Investigators of the University of Toronto have come up with the design of an economical nanoparticle technology, claimed to replace big and bulky solar cells that are now readily being used for energy production by the environment conscious. The research work regarding the new technology was published in the journal Nature Materials.
Research reveals that colloidal quantum dots could be used to manufacture a new generation of solar panels that would be flexible and less expensive than customary designs, half the energy from which is received in the form of these infrared waves.
“This is a material innovation, that’s the first part, and with this new material we can build new device structures. Iodide is almost a perfect [atom to bind with metal] for these quantum solar cells with both high efficiency and air stability. No one has shown that before,” Zhijun Ning, post-doctoral researcher and co-leader of the research, said.
The nanoparticles could be easily spread on roofs by mixing them with paint to collect sunlight. This could facilitate low-cost installation of solar cells. This could gain prominence over the traditional technology. However, there is a downside to the new design. The nanoparticles involved cannot convert much of the infrared part of the spectrum, which we sense as heat from the sun, into energy. The tiny cells offer 8 percent efficiency as compared to the 20 to 30 percent effectiveness in traditional models.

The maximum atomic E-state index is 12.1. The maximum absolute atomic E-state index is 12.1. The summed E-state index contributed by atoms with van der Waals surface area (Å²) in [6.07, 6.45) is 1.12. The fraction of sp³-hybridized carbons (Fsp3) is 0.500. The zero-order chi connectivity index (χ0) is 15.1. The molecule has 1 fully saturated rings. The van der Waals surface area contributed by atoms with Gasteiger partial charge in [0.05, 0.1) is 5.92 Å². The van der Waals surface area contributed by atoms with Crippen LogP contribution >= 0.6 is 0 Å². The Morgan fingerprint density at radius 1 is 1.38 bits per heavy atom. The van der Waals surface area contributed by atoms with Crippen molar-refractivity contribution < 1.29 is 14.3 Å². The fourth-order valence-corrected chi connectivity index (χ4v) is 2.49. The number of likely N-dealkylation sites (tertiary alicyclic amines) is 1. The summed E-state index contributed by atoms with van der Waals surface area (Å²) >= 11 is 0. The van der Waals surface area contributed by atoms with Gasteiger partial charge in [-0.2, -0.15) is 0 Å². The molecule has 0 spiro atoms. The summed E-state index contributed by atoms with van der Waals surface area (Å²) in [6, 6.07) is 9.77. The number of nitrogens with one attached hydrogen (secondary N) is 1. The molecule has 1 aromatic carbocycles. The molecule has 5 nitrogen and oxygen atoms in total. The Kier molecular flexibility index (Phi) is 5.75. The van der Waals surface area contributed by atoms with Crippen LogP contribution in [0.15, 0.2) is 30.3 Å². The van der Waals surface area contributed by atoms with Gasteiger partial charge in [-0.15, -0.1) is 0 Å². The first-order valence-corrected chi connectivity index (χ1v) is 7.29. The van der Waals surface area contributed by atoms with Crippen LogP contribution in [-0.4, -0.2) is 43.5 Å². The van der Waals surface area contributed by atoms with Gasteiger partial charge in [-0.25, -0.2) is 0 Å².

The nanoparticles provide many applications, especially in infrared LEDs and lasers, remote controllers, pollution detectors and better gas sensors. The components manufactured from this design can be used to improve satellite communications and weather observations.
“The field has moved fast, and keeps moving fast, but we need to work toward bringing performance to commercially compelling levels,” Ted Sargent, who led the team with Ning, said in a university press release.